Part IV has some juicy news for the characters in Bleak House. I found myself, first challenged with so many names and places but really happy with how things everything is doing.
11. Our Dear Brother
12. On the Watch
13. Esther’s Narrative
Chapter 11 brought me to a scene in a Victorian novel whose title I can’t remember, but I do recall that the whole scene was disgusting. It took place on an inhabitated house, where people gathered to smoke opium and its sweetness seemed to came out of the pages and flood my bedroom. This was the same: filthy, dark and sweet. Mr. Tulkinghorn finds the corpse and all the characters living at Inn’s Court call the surgeon and gossip around. But, the following quote surprise me:
“Hadn’t you better see,” says Mr. Tulkinghorn to Krook, “whether he had any papers that may enlighten you? There will be an inquest, and you will be asked the question. You can read?”
“No, I can’t,” returns the old man with a sudden grin.
“Snagsby,” says Mr. Tulkinghorn, “look over the room for him. He will get into some trouble or difficulty otherwise. Being here, I’ll wait if you make haste, and then I can testify on his behalf, if it should ever be necessary, that all was fair and right. If you will hold the candle for Mr. Snagsby, my friend, he’ll soon see whether there is anything to help you.”
“In the first place, here’s an old portmanteau, sir,” says Snagsby.
Ah, to be sure, so there is! Mr. Tulkinghorn does not appear to have seen it before, though he is standing so close to it, and though there is very little else, heaven knows.
It captures the feeling I get everytime something interesting happens in Bleak House: there is something I, as a reader, do not know and Dickens is making the characters keep it all away from me. Also, I did not really pay attention to the secondary characters that appear in the trial, deciding whether the death of “a certain man” was suicidal or an accidental death. They decide on accidental death and they dismiss a boy, named Jo, who now that I’m reading part VII gains some special importance:
Name, Jo. Nothing else that he knows on. Don’t know that everybody has two names. Never heerd of sich a think. Don’t know that Jo is short for a longer name. Thinks it long enough for HIM. HE don’t find no fault with it. Spell it? No. HE can’t spell it. No father, no mother, no friends. Never been to school. What’s home? Knows a broom’s a broom, and knows it’s wicked to tell a lie. Don’t recollect who told him about the broom or about the lie, but knows both. Can’t exactly say what’ll be done to him arter he’s dead if he tells a lie to the gentlemen here, but believes it’ll be something wery bad to punish him, and serve him right—and so he’ll tell the truth.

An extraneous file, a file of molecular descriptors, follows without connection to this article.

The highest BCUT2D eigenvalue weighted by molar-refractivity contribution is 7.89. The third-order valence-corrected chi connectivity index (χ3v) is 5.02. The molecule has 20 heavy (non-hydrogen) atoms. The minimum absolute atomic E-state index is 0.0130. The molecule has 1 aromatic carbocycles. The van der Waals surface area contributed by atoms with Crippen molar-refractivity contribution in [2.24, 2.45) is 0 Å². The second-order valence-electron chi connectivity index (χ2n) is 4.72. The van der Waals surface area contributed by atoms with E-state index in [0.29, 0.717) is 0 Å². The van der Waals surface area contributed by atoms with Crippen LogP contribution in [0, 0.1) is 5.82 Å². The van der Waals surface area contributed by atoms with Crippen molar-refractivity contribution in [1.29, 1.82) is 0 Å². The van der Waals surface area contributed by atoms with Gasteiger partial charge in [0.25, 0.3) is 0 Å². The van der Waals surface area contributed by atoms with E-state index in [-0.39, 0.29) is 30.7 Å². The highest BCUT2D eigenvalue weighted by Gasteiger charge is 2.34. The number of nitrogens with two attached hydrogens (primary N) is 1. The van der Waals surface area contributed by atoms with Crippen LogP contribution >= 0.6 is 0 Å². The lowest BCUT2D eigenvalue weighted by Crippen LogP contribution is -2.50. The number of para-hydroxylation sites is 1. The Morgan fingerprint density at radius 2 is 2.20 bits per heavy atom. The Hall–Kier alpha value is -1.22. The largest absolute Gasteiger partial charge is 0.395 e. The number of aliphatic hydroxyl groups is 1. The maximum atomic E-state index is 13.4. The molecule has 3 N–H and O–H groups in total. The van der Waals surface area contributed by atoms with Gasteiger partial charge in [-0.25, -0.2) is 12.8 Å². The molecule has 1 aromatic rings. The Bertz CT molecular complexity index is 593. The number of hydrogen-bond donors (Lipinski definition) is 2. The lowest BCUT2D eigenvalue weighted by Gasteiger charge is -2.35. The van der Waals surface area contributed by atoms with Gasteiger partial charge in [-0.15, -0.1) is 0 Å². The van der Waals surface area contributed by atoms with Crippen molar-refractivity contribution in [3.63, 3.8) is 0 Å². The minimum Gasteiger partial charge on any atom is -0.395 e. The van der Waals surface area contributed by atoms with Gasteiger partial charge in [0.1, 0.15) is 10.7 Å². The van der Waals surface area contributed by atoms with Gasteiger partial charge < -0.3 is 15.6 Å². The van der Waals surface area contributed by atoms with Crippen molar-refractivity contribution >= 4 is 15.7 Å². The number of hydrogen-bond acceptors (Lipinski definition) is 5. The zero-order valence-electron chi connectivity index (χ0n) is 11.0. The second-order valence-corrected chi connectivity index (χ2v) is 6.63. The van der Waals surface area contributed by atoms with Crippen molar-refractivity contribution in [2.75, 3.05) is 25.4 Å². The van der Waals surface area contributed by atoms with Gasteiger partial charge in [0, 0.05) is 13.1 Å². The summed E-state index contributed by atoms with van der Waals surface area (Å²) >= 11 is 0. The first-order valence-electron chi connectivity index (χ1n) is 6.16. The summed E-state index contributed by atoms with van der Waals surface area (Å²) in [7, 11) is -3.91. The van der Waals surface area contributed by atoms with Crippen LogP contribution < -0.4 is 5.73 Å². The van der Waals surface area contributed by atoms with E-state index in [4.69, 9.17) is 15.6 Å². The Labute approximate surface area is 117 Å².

Chapter 12 goes back to Chesney Wold and we learn that Mr. Tulkinghorn is related to Lord Leicester and Lady Dedlock , and he wants to talk to the lady. They are also in a fight with Mr. Boythorn. We also learn why Mr. Tulkinghorn visited the man at Inn’s Court:
“Oh, yes!” returns my Lady carelessly. “I think I must have had some. And did you really take the trouble to find out the writer of that actual thing—what is it!—affidavit?”
But, another mystery comes out at the end:
They appear to take as little note of one another as any two people enclosed within the same walls could. But whether each evermore watches and suspects the other, evermore mistrustful of some great reservation; whether each is evermore prepared at all points for the other, and never to be taken unawares; what each would give to know how much the other knows—all this is hidden, for the time, in their own hearts.
Could things get any better?
Finally, Chapter 13 returns to our beloved Esther, Richard’s trouble finding a suitable job for his protastinating character and Mr. Boythorn amusing the scenes. Mr. Kenge comes and they all decide that Richard will be a surgeon and will get trainned with Mr. Kenge’s cousin, Mr. Badger. So, they all visit London to meet him and enjoy some city-life when Esther gets (what we would call nowadays) “harrassed” by Mr. Guppy, whose marriage proporal she turned down in a previous chapter. Finally, they get to know Mr. Badger and her wife, who had two previous husbands whose presecne is, for my taste, too strong in the house, but everything is OK with good Mr. Badger who even admires his wife’s past. And, the best part: Ada confesses her feelings for Richard to Esther and Richard confesses them too. How cute! They call themselves a couple when Esther is told to tell Mr. Jarndyce and he approves, in fact, he was wishing for it since they met! Also, Mr. Jarnydce cares for Esther and she lets the reader know she, again, has been keeping things away: she met someone.
“I believe so, too,” said he. “But some one may find out what Esther never will—that the little woman is to be held in remembrance above all other people!”
I have omitted to mention in its place that there was some one else at the family dinner party. It was not a lady. It was a gentleman. It was a gentleman of a dark complexion—a young surgeon. He was rather reserved, but I thought him very sensible and agreeable. At least, Ada asked me if I did not, and I said yes.
Now, things are getting really interesting and, contrary to what I thought, I am not getting impacient with all the information that is apparently being kept away. It just makes the reading more interesting! I am really glad I chose to read Bleak House because it is proving itself to be universal in the themes it deals with and a challening reading: the reader is expected to retain names, places and actions even of characters mentioned once in the narrative. In fact, it is those apparently secondary chaacters that Dickens will make more relevant in future chapters. A very modern and interesting technique!